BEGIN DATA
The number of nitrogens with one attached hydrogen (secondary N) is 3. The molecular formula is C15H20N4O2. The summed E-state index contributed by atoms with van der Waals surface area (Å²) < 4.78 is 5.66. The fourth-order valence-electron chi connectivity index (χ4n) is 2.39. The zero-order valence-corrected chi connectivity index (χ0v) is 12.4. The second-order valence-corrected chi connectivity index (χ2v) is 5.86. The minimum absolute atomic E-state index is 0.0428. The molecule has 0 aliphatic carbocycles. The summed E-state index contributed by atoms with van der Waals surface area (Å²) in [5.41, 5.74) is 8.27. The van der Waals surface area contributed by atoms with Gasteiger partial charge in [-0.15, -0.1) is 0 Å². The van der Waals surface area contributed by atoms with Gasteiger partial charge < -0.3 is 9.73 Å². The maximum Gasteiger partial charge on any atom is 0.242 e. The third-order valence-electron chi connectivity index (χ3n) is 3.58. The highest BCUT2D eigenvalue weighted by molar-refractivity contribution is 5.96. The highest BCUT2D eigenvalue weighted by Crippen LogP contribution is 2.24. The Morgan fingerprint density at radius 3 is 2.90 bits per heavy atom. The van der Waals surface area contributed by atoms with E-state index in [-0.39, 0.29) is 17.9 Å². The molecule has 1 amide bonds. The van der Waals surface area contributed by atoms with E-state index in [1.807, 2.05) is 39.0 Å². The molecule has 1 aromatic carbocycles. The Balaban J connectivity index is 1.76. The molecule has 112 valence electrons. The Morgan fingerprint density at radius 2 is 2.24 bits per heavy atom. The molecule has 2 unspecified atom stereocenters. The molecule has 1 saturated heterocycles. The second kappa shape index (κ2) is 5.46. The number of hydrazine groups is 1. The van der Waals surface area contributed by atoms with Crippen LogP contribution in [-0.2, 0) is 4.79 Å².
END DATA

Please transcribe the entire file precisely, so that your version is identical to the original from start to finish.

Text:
The number of nitrogens with one attached hydrogen (secondary N) is 3. The molecular formula is C15H20N4O2. The summed E-state index contributed by atoms with van der Waals surface area (Å²) < 4.78 is 5.66. The fourth-order valence-electron chi connectivity index (χ4n) is 2.39. The zero-order valence-corrected chi connectivity index (χ0v) is 12.4. The second-order valence-corrected chi connectivity index (χ2v) is 5.86. The minimum absolute atomic E-state index is 0.0428. The molecule has 0 aliphatic carbocycles. The summed E-state index contributed by atoms with van der Waals surface area (Å²) in [5.41, 5.74) is 8.27. The van der Waals surface area contributed by atoms with Gasteiger partial charge in [-0.15, -0.1) is 0 Å². The van der Waals surface area contributed by atoms with Gasteiger partial charge < -0.3 is 9.73 Å². The maximum Gasteiger partial charge on any atom is 0.242 e. The third-order valence-electron chi connectivity index (χ3n) is 3.58. The highest BCUT2D eigenvalue weighted by molar-refractivity contribution is 5.96. The highest BCUT2D eigenvalue weighted by Crippen LogP contribution is 2.24. The Morgan fingerprint density at radius 3 is 2.90 bits per heavy atom. The van der Waals surface area contributed by atoms with E-state index in [-0.39, 0.29) is 17.9 Å². The molecule has 1 amide bonds. The van der Waals surface area contributed by atoms with E-state index in [1.807, 2.05) is 39.0 Å². The molecule has 1 aromatic carbocycles. The Balaban J connectivity index is 1.76. The molecule has 112 valence electrons. The Morgan fingerprint density at radius 2 is 2.24 bits per heavy atom. The molecule has 2 unspecified atom stereocenters. The molecule has 1 saturated heterocycles. The second kappa shape index (κ2) is 5.46. The number of hydrazine groups is 1. The van der Waals surface area contributed by atoms with Crippen LogP contribution in [-0.2, 0) is 4.79 Å².